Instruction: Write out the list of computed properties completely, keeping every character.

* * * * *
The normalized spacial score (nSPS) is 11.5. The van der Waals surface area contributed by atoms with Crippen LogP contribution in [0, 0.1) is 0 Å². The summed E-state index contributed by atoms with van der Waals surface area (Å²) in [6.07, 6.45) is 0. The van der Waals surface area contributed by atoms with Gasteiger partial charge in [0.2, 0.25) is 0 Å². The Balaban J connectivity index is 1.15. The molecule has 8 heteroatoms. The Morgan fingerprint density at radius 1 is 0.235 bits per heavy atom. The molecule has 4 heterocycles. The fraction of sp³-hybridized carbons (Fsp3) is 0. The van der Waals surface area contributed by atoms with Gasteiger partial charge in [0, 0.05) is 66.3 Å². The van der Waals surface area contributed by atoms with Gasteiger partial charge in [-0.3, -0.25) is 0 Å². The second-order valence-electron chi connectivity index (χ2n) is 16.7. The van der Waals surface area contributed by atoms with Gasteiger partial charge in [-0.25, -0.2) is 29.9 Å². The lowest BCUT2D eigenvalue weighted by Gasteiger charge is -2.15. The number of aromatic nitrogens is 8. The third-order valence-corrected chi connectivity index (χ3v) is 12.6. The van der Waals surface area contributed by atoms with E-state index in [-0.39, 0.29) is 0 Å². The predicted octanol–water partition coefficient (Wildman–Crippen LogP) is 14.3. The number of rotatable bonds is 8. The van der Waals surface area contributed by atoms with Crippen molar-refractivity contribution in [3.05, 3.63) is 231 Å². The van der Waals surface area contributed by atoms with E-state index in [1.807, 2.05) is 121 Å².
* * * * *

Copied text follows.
The normalized spacial score (nSPS) is 11.5. The van der Waals surface area contributed by atoms with Crippen LogP contribution in [0, 0.1) is 0 Å². The summed E-state index contributed by atoms with van der Waals surface area (Å²) in [6.07, 6.45) is 0. The van der Waals surface area contributed by atoms with Gasteiger partial charge in [0.2, 0.25) is 0 Å². The Balaban J connectivity index is 1.15. The molecule has 8 heteroatoms. The Morgan fingerprint density at radius 1 is 0.235 bits per heavy atom. The molecule has 4 heterocycles. The fraction of sp³-hybridized carbons (Fsp3) is 0. The van der Waals surface area contributed by atoms with Gasteiger partial charge in [0, 0.05) is 66.3 Å². The van der Waals surface area contributed by atoms with Gasteiger partial charge in [-0.3, -0.25) is 0 Å². The second-order valence-electron chi connectivity index (χ2n) is 16.7. The van der Waals surface area contributed by atoms with Gasteiger partial charge in [-0.25, -0.2) is 29.9 Å². The lowest BCUT2D eigenvalue weighted by Gasteiger charge is -2.15. The number of aromatic nitrogens is 8. The third-order valence-corrected chi connectivity index (χ3v) is 12.6. The van der Waals surface area contributed by atoms with E-state index in [-0.39, 0.29) is 0 Å². The predicted octanol–water partition coefficient (Wildman–Crippen LogP) is 14.3. The number of rotatable bonds is 8. The van der Waals surface area contributed by atoms with Crippen molar-refractivity contribution in [3.05, 3.63) is 231 Å². The van der Waals surface area contributed by atoms with E-state index in [1.807, 2.05) is 121 Å².